Commissioner Brody protests Mote’s proposal, pointing to 2014 plan for bayfront facility
Just hours after Mote Marine President and CEO Michael Crosby announced plans for a new $130-million aquarium on the grounds of Nathan Benderson Park, Sarasota City Commissioner Hagan Brody sent an email to City Manager Tom Barwin and City Auditor and Clerk Pamela Nadalini.
“This is unacceptable,” he wrote of the news. “I immediately want to know:
“1. How long we, the taxpayers of the City of Sarasota, have subsidized the waterfront facility that Mote has used to grow and develop on city owned property leased at $1 per year.
“2. The history with minutes of any prior Commission level discussions regarding this expansion.
“3. All efforts and communications to keep them in the City of Sarasota on the part of staff and why this announcement is a surprise as a city commissioner.”
He added in bold, “Put this on the agenda for the next city commission meeting.”
“Mote Marine has done so much for the health of our bay and waterways and built an incredible reputation, program, and body of work with enormous help from the City of Sarasota tax payers,” Brody continued. “That said it’s incomprehensible when it comes time to invest in a facility that will create massive positive economic impact to its surrounding, it’s being done outside of the City of Sarasota.”
At Brody’s request, an agenda item has been scheduled for the board’s Feb. 20 meeting. The discussion is listed under Unfinished Business during the afternoon portion of the meeting, which will begin at 2:30 p.m. at City Hall in downtown Sarasota.
During his remarks at a Feb. 8 press conference, Crosby said the new Mote Science Education Aquarium would “be designed and located strategically to serve a much greater cross-section of residents and visitors in Florida, and enhance ocean literacy opportunities and impacts for all,” as a Mote press release put it.
“Mote leaders have had preliminary discussions with appropriate officials from Sarasota County to understand the potential opportunities for use of approximately 5 acres of county-owned land within Nathan Benderson Park, a highly accessible location in a hotspot of community growth adjacent to Interstate 75,” the release continued. “The interstate’s intersection with University Parkway hosts an average 60,000 drivers on both sides daily, allowing an expected average of 43 million drivers to view Mote’s new facility each year,” the release added. “Mote is now planning to initiate a formal request for a lease to be approved,” the release said.
In response to a Sarasota News Leader request for county comment this week, Media Relations Officer Drew Winchester wrote in a Feb. 14 email, “MOTE is a valued and important part of this community. While they have shared preliminary information about their project, no request or proposal has been provided. Until that time, staff cannot speculate on Sarasota County’s role in their new facility. We look forward to hearing more details.”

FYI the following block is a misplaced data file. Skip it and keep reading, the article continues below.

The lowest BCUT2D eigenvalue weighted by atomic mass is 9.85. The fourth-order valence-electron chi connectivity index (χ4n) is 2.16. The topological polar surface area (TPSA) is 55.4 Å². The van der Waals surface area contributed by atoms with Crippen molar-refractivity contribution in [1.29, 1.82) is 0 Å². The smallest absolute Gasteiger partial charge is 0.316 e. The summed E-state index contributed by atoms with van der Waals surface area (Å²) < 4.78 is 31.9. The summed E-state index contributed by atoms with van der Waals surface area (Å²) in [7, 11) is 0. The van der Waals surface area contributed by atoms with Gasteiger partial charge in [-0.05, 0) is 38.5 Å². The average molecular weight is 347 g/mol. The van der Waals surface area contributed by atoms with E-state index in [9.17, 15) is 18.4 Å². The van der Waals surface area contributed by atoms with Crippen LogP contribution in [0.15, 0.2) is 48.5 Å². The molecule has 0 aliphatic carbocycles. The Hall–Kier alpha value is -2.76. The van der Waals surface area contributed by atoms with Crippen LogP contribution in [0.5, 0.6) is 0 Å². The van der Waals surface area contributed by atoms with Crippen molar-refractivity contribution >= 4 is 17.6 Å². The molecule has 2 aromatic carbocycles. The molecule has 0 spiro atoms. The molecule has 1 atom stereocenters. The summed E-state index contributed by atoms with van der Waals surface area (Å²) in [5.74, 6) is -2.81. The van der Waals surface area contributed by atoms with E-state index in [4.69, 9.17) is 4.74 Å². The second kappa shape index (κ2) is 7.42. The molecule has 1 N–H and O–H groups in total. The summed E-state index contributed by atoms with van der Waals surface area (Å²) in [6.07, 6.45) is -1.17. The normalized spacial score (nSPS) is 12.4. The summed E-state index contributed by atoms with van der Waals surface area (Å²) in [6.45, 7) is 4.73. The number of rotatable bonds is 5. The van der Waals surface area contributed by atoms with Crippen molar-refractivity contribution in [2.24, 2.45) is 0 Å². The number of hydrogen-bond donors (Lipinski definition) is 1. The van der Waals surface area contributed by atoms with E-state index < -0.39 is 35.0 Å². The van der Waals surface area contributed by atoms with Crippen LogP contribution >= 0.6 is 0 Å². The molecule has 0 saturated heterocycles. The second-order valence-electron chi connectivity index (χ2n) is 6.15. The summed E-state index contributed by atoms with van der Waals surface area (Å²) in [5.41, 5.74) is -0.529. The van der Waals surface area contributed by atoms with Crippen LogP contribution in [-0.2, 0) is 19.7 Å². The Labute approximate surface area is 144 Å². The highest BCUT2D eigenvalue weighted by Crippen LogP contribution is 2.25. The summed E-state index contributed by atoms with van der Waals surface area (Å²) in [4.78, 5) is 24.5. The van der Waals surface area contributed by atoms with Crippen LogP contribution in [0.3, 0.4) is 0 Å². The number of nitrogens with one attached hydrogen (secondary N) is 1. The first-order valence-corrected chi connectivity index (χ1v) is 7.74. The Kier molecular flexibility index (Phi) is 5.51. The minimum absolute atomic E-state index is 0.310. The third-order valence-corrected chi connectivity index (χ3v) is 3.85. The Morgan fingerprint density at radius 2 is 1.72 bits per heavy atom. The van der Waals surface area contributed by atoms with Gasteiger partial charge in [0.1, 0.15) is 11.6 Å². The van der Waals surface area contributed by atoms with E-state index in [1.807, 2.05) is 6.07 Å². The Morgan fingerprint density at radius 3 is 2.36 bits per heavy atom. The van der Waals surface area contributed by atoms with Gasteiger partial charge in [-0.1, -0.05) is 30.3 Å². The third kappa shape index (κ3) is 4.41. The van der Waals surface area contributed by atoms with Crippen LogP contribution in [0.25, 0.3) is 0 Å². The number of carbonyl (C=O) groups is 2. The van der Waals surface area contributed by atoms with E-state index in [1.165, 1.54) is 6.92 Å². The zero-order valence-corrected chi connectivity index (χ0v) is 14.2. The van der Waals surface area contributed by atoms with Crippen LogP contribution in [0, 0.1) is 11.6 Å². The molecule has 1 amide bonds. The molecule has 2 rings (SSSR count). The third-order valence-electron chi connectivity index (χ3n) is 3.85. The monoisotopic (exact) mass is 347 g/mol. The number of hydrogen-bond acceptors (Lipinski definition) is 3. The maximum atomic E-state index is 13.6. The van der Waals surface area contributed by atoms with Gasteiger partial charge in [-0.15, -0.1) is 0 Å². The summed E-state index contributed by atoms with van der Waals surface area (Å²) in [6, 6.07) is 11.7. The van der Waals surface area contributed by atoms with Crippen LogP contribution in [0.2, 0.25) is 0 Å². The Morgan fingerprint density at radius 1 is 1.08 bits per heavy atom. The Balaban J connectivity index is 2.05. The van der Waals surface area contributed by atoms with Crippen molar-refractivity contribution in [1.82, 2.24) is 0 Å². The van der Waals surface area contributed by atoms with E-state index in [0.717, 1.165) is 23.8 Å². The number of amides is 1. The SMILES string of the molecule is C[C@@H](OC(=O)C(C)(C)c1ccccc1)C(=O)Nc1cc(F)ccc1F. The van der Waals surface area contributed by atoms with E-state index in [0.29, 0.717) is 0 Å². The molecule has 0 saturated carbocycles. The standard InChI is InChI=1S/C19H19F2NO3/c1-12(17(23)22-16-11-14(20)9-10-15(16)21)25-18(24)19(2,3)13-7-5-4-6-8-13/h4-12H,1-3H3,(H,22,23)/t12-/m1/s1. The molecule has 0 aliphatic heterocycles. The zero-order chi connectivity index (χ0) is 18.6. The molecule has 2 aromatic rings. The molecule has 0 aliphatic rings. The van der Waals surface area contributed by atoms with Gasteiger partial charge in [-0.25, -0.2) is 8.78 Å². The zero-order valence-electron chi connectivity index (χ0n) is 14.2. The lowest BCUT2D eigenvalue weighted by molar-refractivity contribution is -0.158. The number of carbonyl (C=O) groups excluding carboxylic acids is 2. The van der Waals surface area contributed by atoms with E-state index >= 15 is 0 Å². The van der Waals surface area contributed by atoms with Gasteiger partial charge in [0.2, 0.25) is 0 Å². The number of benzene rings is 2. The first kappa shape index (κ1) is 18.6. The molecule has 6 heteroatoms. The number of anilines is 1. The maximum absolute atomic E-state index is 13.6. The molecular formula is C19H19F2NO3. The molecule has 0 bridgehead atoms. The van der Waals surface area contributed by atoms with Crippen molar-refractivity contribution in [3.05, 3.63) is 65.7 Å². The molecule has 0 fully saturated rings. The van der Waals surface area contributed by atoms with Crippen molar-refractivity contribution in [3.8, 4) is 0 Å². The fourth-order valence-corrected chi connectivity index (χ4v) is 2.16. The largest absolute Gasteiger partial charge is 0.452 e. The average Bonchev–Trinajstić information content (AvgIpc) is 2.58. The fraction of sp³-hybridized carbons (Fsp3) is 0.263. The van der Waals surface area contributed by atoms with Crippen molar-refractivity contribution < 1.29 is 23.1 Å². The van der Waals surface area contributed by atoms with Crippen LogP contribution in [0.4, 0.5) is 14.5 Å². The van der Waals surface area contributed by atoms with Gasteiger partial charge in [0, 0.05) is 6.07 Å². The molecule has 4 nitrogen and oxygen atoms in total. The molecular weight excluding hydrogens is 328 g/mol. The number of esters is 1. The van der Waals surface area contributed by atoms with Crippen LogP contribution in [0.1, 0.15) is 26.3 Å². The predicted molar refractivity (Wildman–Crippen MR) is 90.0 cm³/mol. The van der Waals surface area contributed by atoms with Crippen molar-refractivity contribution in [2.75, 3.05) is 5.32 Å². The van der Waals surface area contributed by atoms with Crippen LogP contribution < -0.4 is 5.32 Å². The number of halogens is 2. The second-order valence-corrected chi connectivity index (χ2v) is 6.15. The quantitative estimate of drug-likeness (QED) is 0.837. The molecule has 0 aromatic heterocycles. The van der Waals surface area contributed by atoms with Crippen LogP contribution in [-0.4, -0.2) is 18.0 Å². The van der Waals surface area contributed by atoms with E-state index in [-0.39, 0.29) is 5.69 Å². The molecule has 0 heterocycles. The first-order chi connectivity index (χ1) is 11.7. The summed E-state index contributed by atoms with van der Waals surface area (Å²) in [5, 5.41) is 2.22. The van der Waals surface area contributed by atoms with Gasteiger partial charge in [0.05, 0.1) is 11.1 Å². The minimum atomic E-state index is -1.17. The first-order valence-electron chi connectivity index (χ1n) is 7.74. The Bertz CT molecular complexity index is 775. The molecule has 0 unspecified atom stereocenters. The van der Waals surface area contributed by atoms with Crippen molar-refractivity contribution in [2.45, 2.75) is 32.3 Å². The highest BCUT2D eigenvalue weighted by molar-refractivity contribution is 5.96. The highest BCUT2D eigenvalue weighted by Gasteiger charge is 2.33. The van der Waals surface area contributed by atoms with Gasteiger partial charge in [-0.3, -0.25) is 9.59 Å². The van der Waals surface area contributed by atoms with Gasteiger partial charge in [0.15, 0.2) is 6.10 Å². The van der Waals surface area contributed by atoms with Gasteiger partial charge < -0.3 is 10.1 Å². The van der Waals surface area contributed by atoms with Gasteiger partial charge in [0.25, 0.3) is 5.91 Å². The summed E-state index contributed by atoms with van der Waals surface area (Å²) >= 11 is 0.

Mote says the new facility would be funded through a capital construction initiative it has christened Oceans for All: Improving Access to Marine Science & Technology.
“Contingent on progress toward [the fundraising] goal,” the news release added, “Mote leaders aim to begin construction in 2019. The fundraising effort started strong on Feb. 8 with the announcement that commitments for over 20 percent of facility’s total cost have already been made.”
“At Mote Science Education Aquarium, science is the attraction, as it is the heart of our mission,” Crosby said during the press conference. “This spectacular new facility and campus will embody our vision of Oceans for All, doubling the number of visitors whose lives are enriched by marine science each year, and providing no-cost opportunities for all schools to utilize specialized teaching labs to ensure that every child has the opportunity for hands-on marine science and technology experiences.”
Crosby continued, “The oceans are connected to everyone, every place in the world, and our goal is to ignite within each visitor a greater degree of curiosity to learn more about the oceans and their critical value in providing the oxygen we breathe, food, medicine, economic impact and overall quality of our lives.”
The aquarium has been designed to have 110,000 square feet of space and 1 million gallons of exhibit water, Mote said in the news release. It will “more than double the size of Mote Aquarium on City Island; expand the ability to feature marine animals and scientific displays from around the world; deepen visitors’ experiences through interactive teaching labs, onsite diving programs, scientific demonstrations and creatively interwoven, interactive technology; and above all, provide informal science education to a larger, more diverse audience.”
The release also pointed out that more than 3 million Florida residents would be able to access the Mote Science Education Aquarium by driving 60 minutes or less, “and the projected visitor number for opening year is near 700,000.”
Mote’s prior vision for a bayfront facility